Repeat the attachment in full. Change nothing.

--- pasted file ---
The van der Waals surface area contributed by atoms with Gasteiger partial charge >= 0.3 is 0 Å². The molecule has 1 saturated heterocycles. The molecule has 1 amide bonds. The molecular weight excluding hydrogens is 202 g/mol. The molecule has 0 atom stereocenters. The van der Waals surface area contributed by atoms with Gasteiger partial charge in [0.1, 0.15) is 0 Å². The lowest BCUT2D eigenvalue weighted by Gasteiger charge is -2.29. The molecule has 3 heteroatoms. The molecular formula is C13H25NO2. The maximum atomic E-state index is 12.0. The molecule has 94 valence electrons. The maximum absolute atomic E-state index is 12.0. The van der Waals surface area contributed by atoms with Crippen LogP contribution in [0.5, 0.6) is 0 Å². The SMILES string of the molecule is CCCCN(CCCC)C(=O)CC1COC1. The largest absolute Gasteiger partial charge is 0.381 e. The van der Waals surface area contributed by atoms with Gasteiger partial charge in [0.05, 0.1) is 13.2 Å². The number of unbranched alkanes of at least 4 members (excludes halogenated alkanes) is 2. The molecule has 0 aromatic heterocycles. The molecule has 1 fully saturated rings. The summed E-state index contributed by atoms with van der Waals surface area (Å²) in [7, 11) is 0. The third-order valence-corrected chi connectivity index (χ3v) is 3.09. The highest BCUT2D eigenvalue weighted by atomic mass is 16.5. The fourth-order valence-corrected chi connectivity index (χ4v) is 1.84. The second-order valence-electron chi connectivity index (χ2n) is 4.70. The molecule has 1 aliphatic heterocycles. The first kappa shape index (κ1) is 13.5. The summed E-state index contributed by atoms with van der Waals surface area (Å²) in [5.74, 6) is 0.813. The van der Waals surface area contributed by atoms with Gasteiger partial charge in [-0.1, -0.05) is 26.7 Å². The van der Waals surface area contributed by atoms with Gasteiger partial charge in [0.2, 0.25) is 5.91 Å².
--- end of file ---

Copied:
The van der Waals surface area contributed by atoms with Gasteiger partial charge >= 0.3 is 0 Å². The molecule has 1 saturated heterocycles. The molecule has 1 amide bonds. The molecular weight excluding hydrogens is 202 g/mol. The molecule has 0 atom stereocenters. The van der Waals surface area contributed by atoms with Gasteiger partial charge in [0.1, 0.15) is 0 Å². The lowest BCUT2D eigenvalue weighted by Gasteiger charge is -2.29. The molecule has 3 heteroatoms. The molecular formula is C13H25NO2. The maximum atomic E-state index is 12.0. The molecule has 94 valence electrons. The maximum absolute atomic E-state index is 12.0. The van der Waals surface area contributed by atoms with Crippen LogP contribution in [0.5, 0.6) is 0 Å². The SMILES string of the molecule is CCCCN(CCCC)C(=O)CC1COC1. The largest absolute Gasteiger partial charge is 0.381 e. The van der Waals surface area contributed by atoms with Gasteiger partial charge in [0.05, 0.1) is 13.2 Å². The number of unbranched alkanes of at least 4 members (excludes halogenated alkanes) is 2. The molecule has 0 aromatic heterocycles. The molecule has 1 fully saturated rings. The summed E-state index contributed by atoms with van der Waals surface area (Å²) in [7, 11) is 0. The third-order valence-corrected chi connectivity index (χ3v) is 3.09. The highest BCUT2D eigenvalue weighted by atomic mass is 16.5. The fourth-order valence-corrected chi connectivity index (χ4v) is 1.84. The second-order valence-electron chi connectivity index (χ2n) is 4.70. The molecule has 1 aliphatic heterocycles. The first kappa shape index (κ1) is 13.5. The summed E-state index contributed by atoms with van der Waals surface area (Å²) in [5.74, 6) is 0.813. The van der Waals surface area contributed by atoms with Gasteiger partial charge in [-0.1, -0.05) is 26.7 Å². The van der Waals surface area contributed by atoms with Gasteiger partial charge in [0.2, 0.25) is 5.91 Å².